Hair transplant surgery vs. medication: What’s right for me?

Dec 19, 2018 | By Dr. Sangay Bhutia (Hair Transplant Specialist in Delhi)

Do you always know what’s good for you? Sometimes for sure, but always? What do you think - would you be able to take an informed and objective decision in matters that concern your emotions? Do pre-conceived notions not cloud your judgement? What if you are caught between options, are you always decisive? Do you always have the necessary knowledge to arrive at a decision? Probably, not. Had that been the case, you wouldn’t need teachers, lawyers, and doctors. And neither would you turn to your friends for advice.

Hair loss – apart from being a natural aging process – is also an emotional subject for a lot of people, especially if it’s at an early age. It concerns their being – the way they look and the way others perceive them. It can potentially impact their social as well as emotional state of being.

In moments of despair and desperation, a lot of people take irrational decisions. There are casesof people experiencing hair loss, who try all kinds of ‘medication’. They search the web, read up and self-diagnose. From herbs to oils and tablets to serums, to Godknows what not. And ask them about results – they would have mostly been disappointed. Because nothing has really worked. They are probably worse off.

Now, you don’twant to be them. Learn from mistakes the others have made is what we aretaught. And learn you’ll surely do. If you are experiencing hair loss, then it’s bestnot to self-diagnose. Instead see an expert.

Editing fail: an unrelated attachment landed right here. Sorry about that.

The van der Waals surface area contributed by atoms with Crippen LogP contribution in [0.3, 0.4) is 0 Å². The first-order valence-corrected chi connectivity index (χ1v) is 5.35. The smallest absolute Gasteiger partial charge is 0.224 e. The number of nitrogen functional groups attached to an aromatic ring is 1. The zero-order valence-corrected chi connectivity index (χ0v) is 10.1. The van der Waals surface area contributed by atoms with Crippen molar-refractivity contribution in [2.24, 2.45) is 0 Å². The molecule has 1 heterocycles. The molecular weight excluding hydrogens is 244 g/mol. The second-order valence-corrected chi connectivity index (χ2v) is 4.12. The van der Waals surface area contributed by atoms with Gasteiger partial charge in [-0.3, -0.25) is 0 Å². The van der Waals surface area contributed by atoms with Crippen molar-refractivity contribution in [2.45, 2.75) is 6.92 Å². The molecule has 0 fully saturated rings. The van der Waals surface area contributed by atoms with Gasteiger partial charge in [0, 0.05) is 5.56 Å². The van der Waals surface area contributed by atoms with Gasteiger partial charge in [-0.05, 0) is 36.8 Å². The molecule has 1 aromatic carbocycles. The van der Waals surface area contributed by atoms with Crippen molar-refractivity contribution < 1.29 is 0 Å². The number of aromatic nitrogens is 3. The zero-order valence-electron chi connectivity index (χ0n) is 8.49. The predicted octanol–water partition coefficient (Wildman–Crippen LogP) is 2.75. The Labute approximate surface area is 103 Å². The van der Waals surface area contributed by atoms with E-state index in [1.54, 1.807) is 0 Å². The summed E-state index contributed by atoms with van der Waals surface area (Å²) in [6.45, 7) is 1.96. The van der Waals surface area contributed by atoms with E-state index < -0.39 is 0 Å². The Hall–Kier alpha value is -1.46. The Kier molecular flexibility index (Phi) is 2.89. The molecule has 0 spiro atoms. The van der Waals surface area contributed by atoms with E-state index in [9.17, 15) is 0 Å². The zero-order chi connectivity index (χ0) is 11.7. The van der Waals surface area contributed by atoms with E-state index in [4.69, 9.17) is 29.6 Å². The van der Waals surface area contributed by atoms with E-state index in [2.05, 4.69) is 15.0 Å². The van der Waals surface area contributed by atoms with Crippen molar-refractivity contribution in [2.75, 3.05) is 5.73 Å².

And once you meet the expert, you will realise that there are no magic herbs that can fill in a bald patch. Clinically, there are medicines available that can retard and stop hair loss – Minoxidil (Rogaine) or Finasteride (Propecia) being the most popular ones. But that is allthey do – slow further hair loss. Moreover, once you stop using them, youprobably will lose any hair that may have been retained by medication.

Medication works for some people especially during the onset of hair loss. What these medicines essentially do is lower thelevels of DHT or dihydrotestosterone, the hormone responsible for hair loss. Research shows that 90% people who participated in studies to test the effect of these drugs gained or maintained their hair for about five years.

But, researchers have also documented the side affects of these medicines. Regular intake of Minoxidil may lead to – in some men – difficulty in performingregular sexual functions. And regular intake of Finasteride by women may causebirth defects. Therefore, women who could possibly get pregnant are advisedagainst it. Lastly, the impact of these medicines varies from person to person and the effect is often unpredictable. So if you are considering over-the-counter hairloss solutions, seek expert advice, and make an informed decision.

The only permanent solution to baldness and hair loss is a transplant. It restores your hairline and gives you a natural and aesthetically-pleasing look. Advanced hair restoration techniques like follicular unit extraction (FUE) and follicular unit transfer (FUT) are extremely safe and minimally invasive. FUE involves harvesting hair follicles one by one by using micro punches from the donor site on the patient’s scalp, which is the back and sides,and implanting them on to the bald areas.

Whereas, FUT involves extracting a strip of scalp from the donor site, dissecting it into individual grafts, which are then transplanted on the bald spots. Post transplant, the hair starts to grow at the end of three to four and within a year the recovery is complete. The doctor will advise post transplant care tips – which include, guidelines on eatingand drinking, maintaining hygiene and regular medication. All of this will ensurethat you are able to regrow your lost hair, walk with confidence and not let self-doubt over power you.

So don’t be in two minds. Meet the expert, seek their opinion and do what’s best for you.

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